As one of the classic basic sciences, physics is a core subject among the natural sciences at Freie Universität Berlin. The Department of Physics is divided into the areas of Experimental Physics, Theoretical Physics, and Physics Education.
News from Mar 18, 2015
The research activities of the Department of Physics are rooted in fundamental research. The main research areas include solid-state physics, cluster physics, surface physics, biophysics, and physics education. Research foci include, for example, the investigation of the fundamental properties of nanomaterials and the elementary processes and properties of proteins, atoms, and molecules on surfaces. For the various groups within theoretical physics, the Dahlem Center for Complex Quantum Systems provides a forum for scientific exchange and the coordination, as well as initiation, of joint research activities at the cutting edge of international research. Joint professorships, together with the Helmholtz Zentrum Berlin (HZB) and the Max Born Institute, expand the spectrum of topics covered by the Department.
The Department of Physics introduced the bachelor/master system of degree programs with modularized courses during the 2004/2005 winter semester, when the first students aiming to become physics teachers in secondary schools were able to enroll in the program. As of 2006 students were accepted into the Bachelor of Science degree program and as of 2009, the Master of Science program. There are currently about 800 students enrolled in one of these programs. Mathematics, computer science, and chemistry play a major role for physics students. The buildings housing all of these subjects are in close proximity to the physics building on the Dahlem campus of Freie Universität.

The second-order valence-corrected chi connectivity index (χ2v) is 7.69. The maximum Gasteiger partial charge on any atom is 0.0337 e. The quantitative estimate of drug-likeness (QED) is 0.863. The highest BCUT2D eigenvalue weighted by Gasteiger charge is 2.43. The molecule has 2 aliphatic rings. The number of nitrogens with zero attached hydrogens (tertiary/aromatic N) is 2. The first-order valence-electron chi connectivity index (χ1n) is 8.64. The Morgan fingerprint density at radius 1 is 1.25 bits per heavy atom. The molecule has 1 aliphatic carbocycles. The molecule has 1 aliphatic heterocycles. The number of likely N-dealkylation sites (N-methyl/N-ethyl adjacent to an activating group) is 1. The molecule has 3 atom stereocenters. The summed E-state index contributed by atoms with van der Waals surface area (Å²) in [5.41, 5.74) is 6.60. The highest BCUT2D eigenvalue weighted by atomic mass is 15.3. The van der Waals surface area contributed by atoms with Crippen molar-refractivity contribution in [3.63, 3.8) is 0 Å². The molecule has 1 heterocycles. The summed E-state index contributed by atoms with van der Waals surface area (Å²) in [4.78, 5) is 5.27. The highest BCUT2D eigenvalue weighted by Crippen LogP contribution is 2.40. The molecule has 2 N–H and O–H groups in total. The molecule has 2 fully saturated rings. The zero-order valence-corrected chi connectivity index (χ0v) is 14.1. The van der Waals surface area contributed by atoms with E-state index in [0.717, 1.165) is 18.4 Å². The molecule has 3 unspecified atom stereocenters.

The Department of Physics is involved in numerous interdisciplinary research groups. One of them is the NanoScale Focus Area of Freie Universität. In addition, the Department cooperates closely with research institutes from other universities as well as independent research institutions in the Berlin-Brandenburg region. In two of the DFG-funded Collaborative Research Centers (CRC), the Department functions as the host university: CRC 658, Elementary Processes in Molecular Switches at Surfaces and CRC 1078, Protonation Dynamics in Protein Function.
The Department of Physics has numerous connections to elementary and secondary schools in Berlin. Aiming to augment the traditional physics instruction for school students, it utilizes various means such as lectures and visits to the laboratories at the university to inform both school students and teachers about new trends in physics. In 2003 the Department set up a special laboratory (PhysLab), where groups of school students at different age levels can conduct experiments.